SolarWinds attackers targeting the channel, says Microsoft
Nobelium, the Russian-backed threat group that masterminded last year's SolarWinds hack still has the global IT supply chain in its crosshairs, with 140 managed service providers (MSPs) and cloud service providers attacked and at least 14 breached since May this year.
This was revealed by Microsoft in its blog, which said that as with previous attacks, the group employed a diverse and ever-evolving toolkit, including a wide range of tools and tactics such as malware, password sprays, token theft, API abuse and spear phishing.
Nobelium has been attempting to replicate the approach it has used in past attacks by targeting entities close to the global IT supply chain, but this time, it is targeting a different part of the supply chain. It is now going after resellers and other technology service providers that customise, deploy and manage cloud services and other technologies on behalf of their customers.
Piggybacking on access
“We believe Nobelium ultimately hopes to piggyback on any direct access that resellers may have to their customers’ IT systems and more easily impersonate an organisation’s trusted technology partner to gain access to their downstream customers,” the company said.
Microsoft began watchin this latest campaign in May, and has been notifying affected partners and customers while also developing new technical assistance and guidance for the reseller community. Since then, it has notified more than 140 resellers and technology service providers that have been targeted by the group.
The software giant said investigations are ongoing, but it believes up to 14 of these players have been compromised.
“These attacks have been a part of a larger wave of Nobelium activities this summer. In fact, between 1 July and 19 October this year, we informed 609 customers that they had been attacked 22 868 times by Nobelium, with a success rate in the low single digits,” said Microsoft.
In comparison, before 1 July this year, it had notified customers about attacks from all nation-state actors 20 500 times over the past three years.
Gaining systematic access
This latest activity, says Microsoft, is a sign that Russia is trying to gain long-term, systematic access to a slew of points in the tech supply chain and establish an instrument for surveilling – now or in the future – targets of interest to the government.
Microsoft says it has been working with others in the security community to improve its knowledge of, and protections against, the group’s activity, and has been co-operating closely with government agencies in the US and Europe.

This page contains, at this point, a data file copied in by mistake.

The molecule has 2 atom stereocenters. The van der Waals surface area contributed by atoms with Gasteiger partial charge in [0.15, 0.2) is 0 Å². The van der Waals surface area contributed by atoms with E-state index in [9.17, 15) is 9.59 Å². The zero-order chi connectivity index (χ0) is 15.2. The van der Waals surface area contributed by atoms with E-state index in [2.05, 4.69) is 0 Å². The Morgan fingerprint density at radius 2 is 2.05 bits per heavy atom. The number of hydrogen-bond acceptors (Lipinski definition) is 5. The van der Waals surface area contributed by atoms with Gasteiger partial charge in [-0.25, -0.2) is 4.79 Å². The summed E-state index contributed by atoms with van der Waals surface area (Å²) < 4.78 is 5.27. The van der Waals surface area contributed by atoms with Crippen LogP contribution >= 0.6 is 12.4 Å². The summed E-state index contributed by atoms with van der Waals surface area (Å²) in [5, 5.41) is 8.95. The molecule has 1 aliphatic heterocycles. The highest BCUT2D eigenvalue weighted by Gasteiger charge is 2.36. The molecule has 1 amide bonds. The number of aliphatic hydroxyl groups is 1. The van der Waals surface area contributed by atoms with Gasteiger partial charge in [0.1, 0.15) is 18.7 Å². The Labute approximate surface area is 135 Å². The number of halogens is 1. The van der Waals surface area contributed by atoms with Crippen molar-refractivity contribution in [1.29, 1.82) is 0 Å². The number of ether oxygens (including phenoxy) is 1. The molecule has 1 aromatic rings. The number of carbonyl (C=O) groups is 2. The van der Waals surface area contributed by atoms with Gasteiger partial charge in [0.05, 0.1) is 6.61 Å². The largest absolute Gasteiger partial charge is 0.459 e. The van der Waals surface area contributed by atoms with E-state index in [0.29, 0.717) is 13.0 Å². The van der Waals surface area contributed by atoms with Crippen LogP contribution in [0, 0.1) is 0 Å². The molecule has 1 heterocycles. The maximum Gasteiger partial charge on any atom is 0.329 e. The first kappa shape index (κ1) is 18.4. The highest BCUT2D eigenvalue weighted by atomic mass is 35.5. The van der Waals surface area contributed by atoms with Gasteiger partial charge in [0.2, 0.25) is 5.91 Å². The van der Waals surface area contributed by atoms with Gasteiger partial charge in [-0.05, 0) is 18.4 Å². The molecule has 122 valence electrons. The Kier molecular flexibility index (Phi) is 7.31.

"While we are clear-eyed that nation-states, including Russia, will not stop attacks like these overnight, we believe steps like the cyber security executive order in the US, and the greater coordination and information sharing we’ve seen between industry and government in the past two years, have put us all in a much better position to defend against them.”
The company also released technical guidance that can help companies protect themselves against the latest Nobelium activity.
"As we said in May, progress must continue. At Microsoft, we will continue our efforts across all these issues and will continue to work across the private sector, with the U.S. administration and with all other interested governments to make this progress."
Supply chain attacks to surge
Ilia Kolochenko, founder of ImmuniWeb and a member of Europol Data Protection Experts Network, believes supply chain attacks will continue their surge into next year.
“Suppliers are the Achilles’ Heel of the largest financial institutions, governmental institutions and providers of critical national infrastructure,” he explains. “Compared to frontal attacks against the victims, attacks against third parties are generally faster, cheaper and less noisy.”
In addition, Kolochenko says suppliers may have access to more data than the victims themselves, for example, by storing more data in backups than contractually allowed or expected. Even worse, some suppliers won’t detect sophisticated intrusions and the victims are never even made aware of the incident.
Attribution of supply chain attacks is also a complex issue, from a technical and legal standpoint, he says. “Cyber gangs actively cooperate with each other, outsourcing some specific tasks to their accomplices in different countries.”
He says only a handful of cyber mercenaries will ever conduct research for new zero-day vulnerabilities or create novel stealth Trojans, but will rather just purchase these from one of the criminal groups who sells them on the dark Web.
Moreover, nation-state actors have been known to hire several hacking groups and creatively split a task between them, and often, cyber gangs are purposely hired from countries like Russia or China as a red herring to confuse the victim and investigators.
“Eventual attribution to a specific person, organisation or even country is thus overly problematic,” he ends. “International collaboration and further expansion of such treaties as the Budapest Convention are essential to curb transnational cyber crime.”